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Unwanted horses find love through SAFE place

Bonnie Hammond, executive director and co-founder of Save a Forgotten Equine, greets one of the organization’s horses. - Seraine Page/staff photo
Bonnie Hammond, executive director and co-founder of Save a Forgotten Equine, greets one of the organization’s horses.
— image credit: Seraine Page/staff photo

Portland was found starving in a field in Snohomish County when he was discovered last June.

Shortly after, the thoroughbred horse was retrieved by SAFE (Save a Forgotten Equine), an organization that focuses on rescuing, rehabbing, and retraining horses that have faced neglect or abuse.

“He was not far from death,” said Bonnie Hammond, executive director and co-founder of SAFE.

Prior to arriving to a Kitsap County SAFE farm, the thoroughbred horse spent three weeks in animal control’s custody because of his thinness — his ribs, spine, hip and shoulder bones protruded. This October, his former owner is scheduled to go on trial for animal cruelty, Hammond said.

But with an increased food intake and quality care, the former racehorse is looking better these days at his temporary home in Silverdale with Hammond.

That’s the overall goal of SAFE — to get horses back to their former glory days through love and proper care.

Hammond’s Silverdale site is one of several that homes SAFE horses as the animals recover and are prepared for adoptions. She currently has two SAFE horses, Portland and Owen, as well as her personal horse, Jay. As a co-founder of the grassroots organization, she has also established Safe Harbor Stables in Woodinville, which is run completely by volunteers.

At any given time, the organization has 28 horses going through rehab and or training to become more adoptable. Funding is through some grants, but mostly it comes from the public’s generosity.

“I love SAFE for many reasons,” said SAFE Volunteer Coordinator Heather Evans-Keliher. “I feel their ethics on how they rescue (mainly working with animal control) are ideal. The care, treatment, and training the horses receive is exemplary. SAFE also offered me a place in their group to volunteer when I had no previous horse experience. They gave me knowledge on horses and friendship amongst the people. They are also a completely transparent organization. You know exactly where your donations go, how they are used, and what the goals are for the future.”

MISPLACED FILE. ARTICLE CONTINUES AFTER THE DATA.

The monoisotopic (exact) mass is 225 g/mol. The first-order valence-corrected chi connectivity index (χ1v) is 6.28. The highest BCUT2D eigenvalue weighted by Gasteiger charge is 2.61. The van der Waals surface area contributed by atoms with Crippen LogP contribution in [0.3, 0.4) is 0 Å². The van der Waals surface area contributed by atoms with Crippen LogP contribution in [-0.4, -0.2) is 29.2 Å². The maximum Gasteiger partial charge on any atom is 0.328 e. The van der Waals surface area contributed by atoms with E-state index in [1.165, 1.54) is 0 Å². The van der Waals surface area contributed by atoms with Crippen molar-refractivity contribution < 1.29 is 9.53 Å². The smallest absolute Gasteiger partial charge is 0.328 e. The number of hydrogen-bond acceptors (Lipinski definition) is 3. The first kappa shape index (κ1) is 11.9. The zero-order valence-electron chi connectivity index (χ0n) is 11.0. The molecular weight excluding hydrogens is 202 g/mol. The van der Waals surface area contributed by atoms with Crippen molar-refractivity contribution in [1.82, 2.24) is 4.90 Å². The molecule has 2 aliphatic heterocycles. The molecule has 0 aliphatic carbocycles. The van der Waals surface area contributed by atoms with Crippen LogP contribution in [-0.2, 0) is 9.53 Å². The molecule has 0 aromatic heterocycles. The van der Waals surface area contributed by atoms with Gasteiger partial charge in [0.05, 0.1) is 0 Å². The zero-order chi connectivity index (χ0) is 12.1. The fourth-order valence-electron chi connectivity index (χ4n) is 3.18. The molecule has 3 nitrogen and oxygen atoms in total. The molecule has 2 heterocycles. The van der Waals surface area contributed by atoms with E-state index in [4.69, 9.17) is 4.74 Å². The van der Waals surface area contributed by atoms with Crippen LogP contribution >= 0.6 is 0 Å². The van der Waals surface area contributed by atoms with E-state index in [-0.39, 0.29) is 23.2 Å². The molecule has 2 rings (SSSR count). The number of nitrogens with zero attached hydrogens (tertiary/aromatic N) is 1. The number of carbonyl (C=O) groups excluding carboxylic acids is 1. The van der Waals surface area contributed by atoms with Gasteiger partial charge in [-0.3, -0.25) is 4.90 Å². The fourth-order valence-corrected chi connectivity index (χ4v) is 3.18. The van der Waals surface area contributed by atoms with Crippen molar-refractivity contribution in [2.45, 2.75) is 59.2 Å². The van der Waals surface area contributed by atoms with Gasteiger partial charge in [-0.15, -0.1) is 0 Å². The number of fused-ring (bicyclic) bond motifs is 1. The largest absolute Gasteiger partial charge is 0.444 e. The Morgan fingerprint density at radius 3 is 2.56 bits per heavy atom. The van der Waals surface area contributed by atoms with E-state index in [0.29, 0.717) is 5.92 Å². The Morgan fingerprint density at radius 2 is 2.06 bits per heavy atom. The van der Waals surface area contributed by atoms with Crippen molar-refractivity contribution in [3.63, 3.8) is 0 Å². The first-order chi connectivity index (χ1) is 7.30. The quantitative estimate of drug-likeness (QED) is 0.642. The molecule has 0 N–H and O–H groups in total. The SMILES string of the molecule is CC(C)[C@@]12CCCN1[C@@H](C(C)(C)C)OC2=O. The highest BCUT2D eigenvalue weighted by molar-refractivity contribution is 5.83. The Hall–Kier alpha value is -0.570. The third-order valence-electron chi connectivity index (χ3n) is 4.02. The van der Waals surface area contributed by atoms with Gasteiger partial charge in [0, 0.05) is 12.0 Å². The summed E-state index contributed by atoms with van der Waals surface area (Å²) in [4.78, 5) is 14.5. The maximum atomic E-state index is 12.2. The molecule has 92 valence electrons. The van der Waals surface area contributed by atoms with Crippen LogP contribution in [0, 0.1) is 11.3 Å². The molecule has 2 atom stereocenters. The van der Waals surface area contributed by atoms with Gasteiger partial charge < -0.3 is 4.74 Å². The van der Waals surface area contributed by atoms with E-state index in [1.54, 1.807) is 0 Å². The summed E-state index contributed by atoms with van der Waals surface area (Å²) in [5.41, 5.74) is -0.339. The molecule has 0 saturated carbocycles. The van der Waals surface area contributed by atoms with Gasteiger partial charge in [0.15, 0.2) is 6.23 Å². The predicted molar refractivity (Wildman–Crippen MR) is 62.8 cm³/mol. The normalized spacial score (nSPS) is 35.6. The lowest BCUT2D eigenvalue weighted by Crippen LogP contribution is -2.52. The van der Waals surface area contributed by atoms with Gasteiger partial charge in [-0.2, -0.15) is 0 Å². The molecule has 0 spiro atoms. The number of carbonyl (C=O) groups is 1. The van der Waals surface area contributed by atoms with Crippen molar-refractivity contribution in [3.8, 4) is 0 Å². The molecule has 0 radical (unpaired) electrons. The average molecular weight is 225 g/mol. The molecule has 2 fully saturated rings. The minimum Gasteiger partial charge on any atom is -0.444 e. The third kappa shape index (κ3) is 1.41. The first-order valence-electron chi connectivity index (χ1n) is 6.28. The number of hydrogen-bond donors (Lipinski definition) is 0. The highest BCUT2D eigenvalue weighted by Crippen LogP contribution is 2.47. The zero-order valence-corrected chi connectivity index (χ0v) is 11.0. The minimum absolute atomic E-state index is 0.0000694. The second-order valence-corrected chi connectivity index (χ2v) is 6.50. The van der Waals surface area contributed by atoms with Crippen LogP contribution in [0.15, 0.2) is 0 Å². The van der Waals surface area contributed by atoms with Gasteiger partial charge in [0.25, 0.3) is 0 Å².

The co-founder takes great pride in the transparency of sharing financial statements online.

“We’re trying to build an organization that’s going to last a number of years,” said Hammond.”It’s definitely a partnership. We wouldn’t be here today if it wasn’t for the people who volunteer for us.”

The executive director started the organization when she discovered that unwanted horses were ending up in what she calls the “slaughter pipeline” to be killed for their meat.That’s when she and a few others chose to pool funds together and help save those horses from feed lots where they were being fattened before being killed.

That was in 2005, and Hammond, a former graphic designer, hasn’t looked back since. She’s seen tremendous recovery efforts for 150 horses that have been brought in, and she was thrilled when the USDA shut down the last of slaughterhouses.

“We give them their lives back through care and the light comes back on in their eyes,” she said. “That whole process is fulfilling.”

In 2007, the last U.S. plant that slaughtered horses closed. Since then, horses often are exported to Canada and Mexico for slaughter, according to the American Veterinary Medical Association newsletter.

Between 1992 and 2007, it is estimated that between 75,000 to 150,000 horses of the U.S. domestic equine populations were sent to slaughter each year, according to the  newsletter.

The horses headed for slaughter often have that owners may not be able to afford or that have injured or are likely to injure people. Other reasons include dangerous to handle, lameness, or illness. Some of the population are also former riding or racing horses that can no longer perform and are left to die.

On the organization’s website, horse lovers can follow the detailed, current information on the horses in SAFE’s care. Photos tell of each animal’s journey from intake through adoption as they are nursed back to health.

“A majority of the time, the horses come to us in poor to bad conditions, both physically and mentally. It’s heartbreaking to witness the effects of the abuse they suffered,” said Evans-Keliher. “But then slowly, day by day, with good food, medical care, and lots of kind words and energy, these scared, hurt horses transform into wonderful energetic mares and geldings. When they leave for their forever home it’s so bittersweet. I love them as if they are mine while they are with us, but I know that they are destined for even better things when they get adopted.”

For more information on volunteering or donating to SAFE, visit www.safehorses.org online. Volunteers are always needed at the Woodinville barn to commit to weekly shifts. Volunteers with multimedia experience and marketing and advertising skills are also encouraged to apply to help.

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